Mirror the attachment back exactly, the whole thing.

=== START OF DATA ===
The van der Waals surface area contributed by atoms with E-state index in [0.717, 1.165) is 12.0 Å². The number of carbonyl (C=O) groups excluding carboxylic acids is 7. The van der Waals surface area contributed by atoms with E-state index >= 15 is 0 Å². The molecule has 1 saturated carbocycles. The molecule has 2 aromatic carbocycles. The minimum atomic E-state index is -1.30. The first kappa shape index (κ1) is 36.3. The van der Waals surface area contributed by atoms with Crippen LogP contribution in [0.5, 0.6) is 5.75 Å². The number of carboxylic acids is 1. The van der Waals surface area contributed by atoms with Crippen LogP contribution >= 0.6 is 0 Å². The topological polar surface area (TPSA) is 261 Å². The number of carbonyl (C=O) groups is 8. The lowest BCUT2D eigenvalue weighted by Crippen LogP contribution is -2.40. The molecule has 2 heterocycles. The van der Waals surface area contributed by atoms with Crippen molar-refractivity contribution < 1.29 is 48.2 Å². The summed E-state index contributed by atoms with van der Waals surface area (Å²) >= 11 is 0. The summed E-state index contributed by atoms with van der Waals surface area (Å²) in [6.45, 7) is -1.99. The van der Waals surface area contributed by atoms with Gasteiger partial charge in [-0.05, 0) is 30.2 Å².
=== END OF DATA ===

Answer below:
The van der Waals surface area contributed by atoms with E-state index in [0.717, 1.165) is 12.0 Å². The number of carbonyl (C=O) groups excluding carboxylic acids is 7. The van der Waals surface area contributed by atoms with E-state index >= 15 is 0 Å². The molecule has 1 saturated carbocycles. The molecule has 2 aromatic carbocycles. The minimum atomic E-state index is -1.30. The first kappa shape index (κ1) is 36.3. The van der Waals surface area contributed by atoms with Crippen LogP contribution in [0.5, 0.6) is 5.75 Å². The number of carboxylic acids is 1. The van der Waals surface area contributed by atoms with Crippen LogP contribution >= 0.6 is 0 Å². The topological polar surface area (TPSA) is 261 Å². The number of carbonyl (C=O) groups is 8. The lowest BCUT2D eigenvalue weighted by Crippen LogP contribution is -2.40. The molecule has 2 heterocycles. The van der Waals surface area contributed by atoms with Crippen molar-refractivity contribution < 1.29 is 48.2 Å². The summed E-state index contributed by atoms with van der Waals surface area (Å²) >= 11 is 0. The summed E-state index contributed by atoms with van der Waals surface area (Å²) in [6.45, 7) is -1.99. The van der Waals surface area contributed by atoms with Gasteiger partial charge in [-0.05, 0) is 30.2 Å².